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Actually, the film’s most surreal moment is when the script requires Price to slap Gabor, something he just can’t do with conviction. Price is an ungainly actor, a brilliantly athletic face mounted atop a stiff, bumbling frame, with a bandy lope of a run — only his hands seem to obey his mind, forming beautiful flourishes in the air. They might wield a whip or pull a maleficent lever, but slapping a face is something they draw the line at.

The whole thing is reasonable fun, slightly unpredictable, vestigially original and worth watching for the Brahm completist, which is me. It’s interesting that Brahm really got his mojo back on TV, where some of his Twilight Zone episodes are even more visually inventive and striking than his best movies. In this he was not alone — Jacques Tourneur, whose late features are largely a sorry bunch, whether compared to his 40s and 50s masterpieces or to run-of-the-mill studio pablum, managed a terrific Zone episode, Night Call, which I recommend to all his admirers, and Mitchell Leisen’s The Sixteen Millimeter Shrine, with Ida Lupino, could serve as his epitaph.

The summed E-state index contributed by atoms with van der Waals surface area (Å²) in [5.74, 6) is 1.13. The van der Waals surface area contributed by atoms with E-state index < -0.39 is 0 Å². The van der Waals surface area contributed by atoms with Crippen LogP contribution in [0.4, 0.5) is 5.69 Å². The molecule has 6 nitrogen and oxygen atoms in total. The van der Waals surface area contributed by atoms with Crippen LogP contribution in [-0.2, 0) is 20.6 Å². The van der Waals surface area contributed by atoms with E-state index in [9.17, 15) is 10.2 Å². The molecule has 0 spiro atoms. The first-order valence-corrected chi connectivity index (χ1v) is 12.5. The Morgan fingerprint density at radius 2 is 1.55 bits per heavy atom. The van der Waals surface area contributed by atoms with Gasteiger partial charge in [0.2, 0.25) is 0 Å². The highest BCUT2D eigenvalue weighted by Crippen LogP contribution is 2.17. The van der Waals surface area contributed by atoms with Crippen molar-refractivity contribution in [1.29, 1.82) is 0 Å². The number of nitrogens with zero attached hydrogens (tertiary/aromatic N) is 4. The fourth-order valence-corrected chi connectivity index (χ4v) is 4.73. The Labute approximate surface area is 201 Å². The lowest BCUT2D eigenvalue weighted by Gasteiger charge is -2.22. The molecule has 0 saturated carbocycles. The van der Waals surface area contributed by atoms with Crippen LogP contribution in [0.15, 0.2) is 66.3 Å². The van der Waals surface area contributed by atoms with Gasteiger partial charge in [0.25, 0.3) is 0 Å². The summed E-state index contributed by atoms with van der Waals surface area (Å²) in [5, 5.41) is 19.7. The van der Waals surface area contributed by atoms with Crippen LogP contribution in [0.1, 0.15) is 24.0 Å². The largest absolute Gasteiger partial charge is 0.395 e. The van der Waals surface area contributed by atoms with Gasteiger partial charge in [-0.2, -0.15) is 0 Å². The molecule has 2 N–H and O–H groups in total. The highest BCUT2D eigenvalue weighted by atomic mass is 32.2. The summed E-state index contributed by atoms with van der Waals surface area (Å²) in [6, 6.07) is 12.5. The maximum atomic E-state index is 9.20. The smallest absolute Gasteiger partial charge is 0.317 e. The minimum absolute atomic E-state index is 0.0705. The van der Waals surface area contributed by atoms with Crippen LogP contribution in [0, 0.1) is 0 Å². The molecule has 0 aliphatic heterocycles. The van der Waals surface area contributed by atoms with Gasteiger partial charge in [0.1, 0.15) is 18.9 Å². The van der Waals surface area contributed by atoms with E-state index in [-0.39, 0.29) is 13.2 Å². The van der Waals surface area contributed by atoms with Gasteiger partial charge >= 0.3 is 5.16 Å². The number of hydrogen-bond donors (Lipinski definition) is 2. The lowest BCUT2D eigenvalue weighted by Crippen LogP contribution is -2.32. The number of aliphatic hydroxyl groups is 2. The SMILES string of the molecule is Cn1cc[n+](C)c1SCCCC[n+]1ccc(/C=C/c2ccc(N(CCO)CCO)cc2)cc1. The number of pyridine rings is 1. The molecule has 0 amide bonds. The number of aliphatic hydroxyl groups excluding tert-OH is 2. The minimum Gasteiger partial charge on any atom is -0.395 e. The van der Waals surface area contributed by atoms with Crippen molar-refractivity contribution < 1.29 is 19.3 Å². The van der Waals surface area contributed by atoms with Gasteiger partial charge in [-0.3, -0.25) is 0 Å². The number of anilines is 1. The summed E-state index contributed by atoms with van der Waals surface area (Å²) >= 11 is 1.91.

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We watched THE MAD MAGICIAN flat. A guy with a paddle-ball routine turns up, as in HOUSE OF WAX, and the buzz saw looks like it would be fun in 3D, spitting splinters and sawdust in our faces. With Brahm at the helm, it seems likely that some of the more interesting effects are less obvious and can only be discussed after an “in-depth” viewing.

Hooray! Some clips –

And actually that does look a lot more interesting than the flat version would suggest… (You might have to double-click the image to call up an anaglyph version.)